Maybe you're used to doing work in a creative, peaceful space, where you can daydream for hours on end until something interesting and useful finally emerges. Right. The reality is that you're lined up in a row of "creatives" where the atmosphere is somewhere between a meat grinder and a pressure cooker. The real problem isn't the place, of course. It's the people.
Jonathan Littman and Marc Hershon, authors of I Hate People!, have uncovered a collection of universal archetypes, dubbed "The Ten Least Wanted," and have graciously let us reproduce them for you here. The 3 most insidious for a design office? Easy: FLIMFLAM, SWITCHBLADE, and SPREADSHEET. See how many of these others you recognize:
br> 1. STOP SIGN
"The world is flat."
"I think you've had enough fun."
"You'll put an eye out with that thing."
"Could you work on this project?"
"It's a really small, quick thing."
"No big deal."
"What the hell's wrong with you?!"
"You're an idiot."
"You're lucky I don't fire you."
he first ever product I was hired to design was a professional woodworking machine for Wadkin Bursgreen, a venerable British company. The challenge was a simple oneto make the machine a bit easier to use and more modern without being more expensive to make. I brought the traditional skills of the industrial designer to the tasksketching, modeling, mechanical drawings (there were no CAD systems in the North East of England in those days), a bit of user observation and some time spent on the factory floor learning how the machine was made. I think I did a pretty good job and you can still find the results of my work in factories and woodshops over twenty-five years later. Unfortunately you won't find the company itself. They went out of business just a few years later. I hadn't realized that the problem wasn't so much woodworking machines as the future of the woodworking industry.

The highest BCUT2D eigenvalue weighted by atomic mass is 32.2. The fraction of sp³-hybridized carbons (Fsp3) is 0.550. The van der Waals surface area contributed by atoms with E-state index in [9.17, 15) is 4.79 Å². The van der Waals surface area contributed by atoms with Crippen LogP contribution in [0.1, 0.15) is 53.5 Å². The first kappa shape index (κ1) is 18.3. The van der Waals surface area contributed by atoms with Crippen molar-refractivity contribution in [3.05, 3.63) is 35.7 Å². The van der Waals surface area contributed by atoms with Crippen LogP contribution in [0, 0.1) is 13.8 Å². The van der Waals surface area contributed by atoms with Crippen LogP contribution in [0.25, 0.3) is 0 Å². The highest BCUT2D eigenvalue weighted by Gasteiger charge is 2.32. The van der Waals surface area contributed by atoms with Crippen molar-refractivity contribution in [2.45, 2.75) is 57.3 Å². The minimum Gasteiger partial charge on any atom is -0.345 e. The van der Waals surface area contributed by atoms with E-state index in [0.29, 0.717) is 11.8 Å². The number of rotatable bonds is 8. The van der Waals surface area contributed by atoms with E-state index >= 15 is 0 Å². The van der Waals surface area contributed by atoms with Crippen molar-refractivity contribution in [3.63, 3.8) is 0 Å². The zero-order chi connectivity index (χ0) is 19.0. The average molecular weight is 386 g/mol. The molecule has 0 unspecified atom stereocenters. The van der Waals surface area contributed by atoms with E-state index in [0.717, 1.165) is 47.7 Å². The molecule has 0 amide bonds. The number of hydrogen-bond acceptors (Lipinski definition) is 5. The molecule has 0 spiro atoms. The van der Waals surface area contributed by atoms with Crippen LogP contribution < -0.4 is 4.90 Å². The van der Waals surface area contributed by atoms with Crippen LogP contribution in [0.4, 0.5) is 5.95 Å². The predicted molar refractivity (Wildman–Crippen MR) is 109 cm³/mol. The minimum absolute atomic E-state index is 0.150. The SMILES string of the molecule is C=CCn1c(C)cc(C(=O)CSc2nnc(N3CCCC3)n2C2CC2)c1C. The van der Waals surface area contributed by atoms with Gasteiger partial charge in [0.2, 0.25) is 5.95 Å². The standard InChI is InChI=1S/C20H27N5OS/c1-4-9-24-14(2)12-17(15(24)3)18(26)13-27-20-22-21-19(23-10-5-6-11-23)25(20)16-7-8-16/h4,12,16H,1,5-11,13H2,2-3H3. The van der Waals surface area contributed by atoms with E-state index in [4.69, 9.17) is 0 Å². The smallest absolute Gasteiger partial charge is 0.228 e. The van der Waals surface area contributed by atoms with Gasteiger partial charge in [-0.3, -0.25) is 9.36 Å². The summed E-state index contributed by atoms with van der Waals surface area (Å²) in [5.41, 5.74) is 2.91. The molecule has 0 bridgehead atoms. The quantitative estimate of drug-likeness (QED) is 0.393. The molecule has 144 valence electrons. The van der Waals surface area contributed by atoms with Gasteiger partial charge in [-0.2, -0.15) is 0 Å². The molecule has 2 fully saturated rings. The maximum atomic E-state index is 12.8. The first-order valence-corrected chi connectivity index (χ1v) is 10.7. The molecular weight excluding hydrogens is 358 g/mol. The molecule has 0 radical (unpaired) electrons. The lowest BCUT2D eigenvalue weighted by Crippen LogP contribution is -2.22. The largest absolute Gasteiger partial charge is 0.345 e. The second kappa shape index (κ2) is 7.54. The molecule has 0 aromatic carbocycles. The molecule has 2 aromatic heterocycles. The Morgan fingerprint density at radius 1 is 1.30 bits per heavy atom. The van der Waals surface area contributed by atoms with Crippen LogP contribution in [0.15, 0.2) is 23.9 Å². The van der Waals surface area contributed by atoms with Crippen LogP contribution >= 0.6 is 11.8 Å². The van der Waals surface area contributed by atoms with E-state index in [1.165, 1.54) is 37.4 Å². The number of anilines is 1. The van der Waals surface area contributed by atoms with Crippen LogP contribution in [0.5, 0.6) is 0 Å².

Today, if I was to be invited by a company like Wadkin to look at their product line I would ask a very different set of questions than simply what should their future products look like. I would look for opportunities to innovate, for them to be more competitive, to satisfy the latent needs of customers, to supplement products with services and knowledge, perhaps even to move to an entirely different industry. Needless to say, as a twenty year-old, still wet-behind-the-ears industrial designer, I was woefully unqualified to ask (or answer) any of these questions. I knew nothing about innovation, business models, service frameworks, or competitive analysis, and I lacked the strategy and storytelling skills to convince the client of the merits of my point of view even if I had a good idea.